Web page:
I have a standalone server which is running Jira and PostgreSQL 9.6. I have noticed that PostgreSQL has shared_buffers parameter is equal 128MB where RAM is 32GB. Because server is shared with application Jira then there is 16GB left for other usage (including postgres, httpd). According to PostgreSQL documentation size of the shared_buffers should be 25% of RAM. It could be 16GB * 0,25 = 6,5GB. Unfortunately I have doubts because application jira is using 20 connection sessions to PostgreSQL server. So I afraid that when I increase shared_buffers it will multiply it by 20 usage of entire memory.

Is it true:

approx. all memory consumed by postgres = shared_buffers*sessions

What will you suggest to do with shared_buffers parameter?

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1 Answer 1


Yes, shared_buffer is not allocated per-session or per-user. It is shared amoung all sessions, and it is allocated only once. When parameter is not shared, it is clearly stated, i.e., on page https://www.postgresql.org/docs/9.6/runtime-config-resource.html you may see that on parameter temp_buffers description, it is stated that they are "temporary buffers used by each database session".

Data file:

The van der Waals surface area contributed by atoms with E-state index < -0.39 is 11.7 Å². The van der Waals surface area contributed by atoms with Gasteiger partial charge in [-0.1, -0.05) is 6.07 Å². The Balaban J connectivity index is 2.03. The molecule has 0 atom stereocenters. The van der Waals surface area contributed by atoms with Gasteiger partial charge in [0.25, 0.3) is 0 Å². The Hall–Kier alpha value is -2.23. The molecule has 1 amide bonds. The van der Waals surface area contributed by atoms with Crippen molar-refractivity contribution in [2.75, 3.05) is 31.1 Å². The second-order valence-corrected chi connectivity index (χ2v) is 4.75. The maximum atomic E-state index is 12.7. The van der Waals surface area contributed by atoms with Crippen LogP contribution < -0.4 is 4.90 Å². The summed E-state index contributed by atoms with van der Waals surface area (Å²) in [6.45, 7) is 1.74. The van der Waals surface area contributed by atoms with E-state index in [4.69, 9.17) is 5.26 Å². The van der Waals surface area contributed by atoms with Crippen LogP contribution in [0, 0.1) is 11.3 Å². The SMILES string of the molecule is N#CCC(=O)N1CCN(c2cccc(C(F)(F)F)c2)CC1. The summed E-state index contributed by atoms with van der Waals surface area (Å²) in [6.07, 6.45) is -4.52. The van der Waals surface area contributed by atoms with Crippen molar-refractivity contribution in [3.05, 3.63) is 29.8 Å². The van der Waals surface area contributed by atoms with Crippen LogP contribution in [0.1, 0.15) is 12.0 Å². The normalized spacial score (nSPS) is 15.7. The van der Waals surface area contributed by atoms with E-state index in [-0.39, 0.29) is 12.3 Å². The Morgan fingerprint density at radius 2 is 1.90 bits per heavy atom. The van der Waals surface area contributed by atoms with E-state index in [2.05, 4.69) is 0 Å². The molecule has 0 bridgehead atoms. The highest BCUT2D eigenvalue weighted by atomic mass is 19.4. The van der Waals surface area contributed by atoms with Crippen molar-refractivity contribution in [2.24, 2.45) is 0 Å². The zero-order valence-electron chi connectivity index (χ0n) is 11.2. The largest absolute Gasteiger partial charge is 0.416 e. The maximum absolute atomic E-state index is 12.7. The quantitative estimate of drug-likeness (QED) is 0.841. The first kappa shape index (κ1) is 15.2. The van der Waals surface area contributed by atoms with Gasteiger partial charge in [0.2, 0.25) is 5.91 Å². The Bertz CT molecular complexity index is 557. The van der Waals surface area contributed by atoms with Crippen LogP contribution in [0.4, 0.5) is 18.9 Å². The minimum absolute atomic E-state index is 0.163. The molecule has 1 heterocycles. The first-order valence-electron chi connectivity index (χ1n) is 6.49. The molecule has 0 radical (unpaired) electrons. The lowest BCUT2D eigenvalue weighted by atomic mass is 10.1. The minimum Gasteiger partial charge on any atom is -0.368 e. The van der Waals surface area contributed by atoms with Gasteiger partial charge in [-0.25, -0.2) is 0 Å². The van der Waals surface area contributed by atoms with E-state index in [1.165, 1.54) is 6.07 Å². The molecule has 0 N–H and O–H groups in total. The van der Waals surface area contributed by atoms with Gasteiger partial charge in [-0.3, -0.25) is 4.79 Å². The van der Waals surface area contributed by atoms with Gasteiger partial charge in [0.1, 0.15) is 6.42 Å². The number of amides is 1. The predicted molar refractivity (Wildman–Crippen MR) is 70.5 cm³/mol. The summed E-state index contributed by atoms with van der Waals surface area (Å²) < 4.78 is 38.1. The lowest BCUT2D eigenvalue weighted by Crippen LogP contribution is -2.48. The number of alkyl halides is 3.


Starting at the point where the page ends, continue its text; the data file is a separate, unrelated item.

• I agree with you but why top command is presenting that each session consume such amount of memory? Of course if you add all 20 sessions then it will looks like it is not possible that each session consume such amount. There will be no memory at all. I have tested it on dev env. I have increased shared_buffers to 2GB and top shows that all sessions consume 2GB each. What's the catch?
    – KUE
    Commented Feb 14, 2019 at 14:37
  • You are probably referring to the SHR column. This is memory shared among processes. It is probably the backend allocated shared memory that may be addressed by all client sessions.
    – eppesuig
    Commented Feb 14, 2019 at 14:49
  • No, column RES is my concern because it shows RAM usage. What do you think? Should I setup shared_buffer according to manual (25% of RAM)?
    – KUE
    Commented Feb 14, 2019 at 15:01
  • Yes, this is what I usually do. The shared memory is resident, of course. If you are running on linux, check shared memory kernel parameters. Since you want to use a few gigabytes, I suggest to use huge_pages, as well.
    – eppesuig
    Commented Feb 14, 2019 at 15:38

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